In April 2016, Teeyoot closed down. No Lambo, Ferrari, or Mercedes S-class for us. Essentially we were making US$20,000 of sales per month early on, but the T-shirts were sold at cost. When we raised the price to make them profitable, we just couldn’t shift the damn T-shirts. We built this amazing platform, spent US$250,000 really fast, but our assumption on the price elasticity of T-shirts was just wrong, painfully wrong.
Key takeaway: when importing B2C business models from the U.S. to Malaysia, revenues will not be 36 times smaller (which is how much smaller Malaysia’s GDP is vs the U.S.), but smaller. A US$1 billion U.S. business could be a US$1 million business once in Malaysia, and that might be too small to sustain. I think we’re going to see a lot of tech businesses in Malaysia, some that are seriously funded, fail due to this oversight.
In May 2016, Alex and David were shitting themselves because Teeyoot failed. It was their first failure in life and they were both like fishes out of water. They needed a new venture, but we were thin on ideas — David even suggested we make special selfie sticks for Pokemon players. Did he really give up a career in law to sell selfie sticks? I actually asked him that, and he gave me a blank look, which I thought meant “yes, if we make some money from it.”
Key takeaway: a job is heaven compared to running a failing business.
But I had a new idea and ran it past Alex and David. Servicing your air conditioner is a massive pain point in Malaysia and there wasn’t one large aircon servicing company in the world. They reluctantly agreed to give it a go.
Weeks later, we had two desperate entrepreneurs — a PhD dropout and a lawyer — going into houses and cleaning up aircons and then chasing aunties for non-payment. (This was so they could learn the business.)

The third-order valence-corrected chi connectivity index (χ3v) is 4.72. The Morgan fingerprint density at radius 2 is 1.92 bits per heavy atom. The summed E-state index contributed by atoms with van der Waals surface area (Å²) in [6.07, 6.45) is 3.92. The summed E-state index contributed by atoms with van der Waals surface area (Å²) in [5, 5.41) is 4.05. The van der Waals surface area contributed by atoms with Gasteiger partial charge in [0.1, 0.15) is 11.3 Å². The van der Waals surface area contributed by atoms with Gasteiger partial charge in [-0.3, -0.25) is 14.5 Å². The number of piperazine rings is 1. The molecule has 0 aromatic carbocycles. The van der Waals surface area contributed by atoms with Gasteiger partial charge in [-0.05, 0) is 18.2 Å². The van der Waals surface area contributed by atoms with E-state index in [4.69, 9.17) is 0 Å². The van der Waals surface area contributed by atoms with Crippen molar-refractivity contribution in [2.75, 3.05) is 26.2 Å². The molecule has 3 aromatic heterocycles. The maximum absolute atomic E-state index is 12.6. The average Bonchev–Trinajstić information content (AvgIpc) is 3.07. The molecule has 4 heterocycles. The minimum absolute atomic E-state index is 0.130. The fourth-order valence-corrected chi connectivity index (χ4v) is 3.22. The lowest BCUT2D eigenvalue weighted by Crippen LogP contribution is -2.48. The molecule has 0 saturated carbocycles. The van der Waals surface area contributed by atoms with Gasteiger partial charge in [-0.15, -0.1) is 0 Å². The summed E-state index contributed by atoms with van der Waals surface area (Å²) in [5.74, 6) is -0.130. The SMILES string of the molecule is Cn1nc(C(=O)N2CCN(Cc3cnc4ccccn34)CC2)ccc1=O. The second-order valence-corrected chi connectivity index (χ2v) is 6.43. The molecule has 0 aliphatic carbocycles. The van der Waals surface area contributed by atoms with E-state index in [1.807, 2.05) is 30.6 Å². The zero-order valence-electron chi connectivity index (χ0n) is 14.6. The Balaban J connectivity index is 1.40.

We realized it was a great cash flow business, but scaling would have its challenges. Alex and David told me it wasn’t going to work.
Key takeaway: business is brutal; your degree and law certificates don’t mean anything over here.
Alex had barely dropped out of university and he’d failed twice at business already. Surprisingly, he didn’t accept a really great management consulting job offer but picked himself up to try again. He is set to do very well. David, on the other hand, got a really good job offer elsewhere (he is one tough negotiator) and I advised him to take it.
The same month, I spoke to my old-school tycoon investors and told them that apart from our T-shirt business, the startups were looking good. They asked a few questions and decided they wanted to give US$5 million more of funding, which was more than I wanted and a bit of a shocker.
But their investment was mostly in Malaysian property, which I needed to liquidate. To get some short-term liquidity, I got some investment bankers to chip in, taking it up to US$6 million — but did these guys want details or what!
Key takeaway: the bigger the investor, the less details they want.
In April 2016, after a painful few months, we relaunched Scoot. But we were still plagued with technical issues. We transitioned to a new team headed by Omid. He worked 18 hour days, seven days a week and was impossible to work with. He fought with everyone non-stop, but he was damn good and passionate about his work.
Omid sorted out the site with his Iranian buddies and our guy, Farzan. Within months, the site was solid. Finally, our tech team was helping rather than killing us. Omid later became the CTO of the business. Over the next month, we got more sign-ups than in our first year and every month until now, things have accelerated rapidly.
Key takeaway: There are no rules when hiring. Omid should have been fired weeks into his job, but he delivered. Managers must bring out the best in people and work around their weaknesses. However, managers also need to be brutal with poor performers. Fire them fast; one poor performer will lower standards and attract others of the same kind.
The same month, things began to look great for Scoot. But then we got a letter from Scoot Airlines’ lawyers who threatened to sue us and insisted we change our name. We played hardball, but they played harder — they are Singaporean, after all.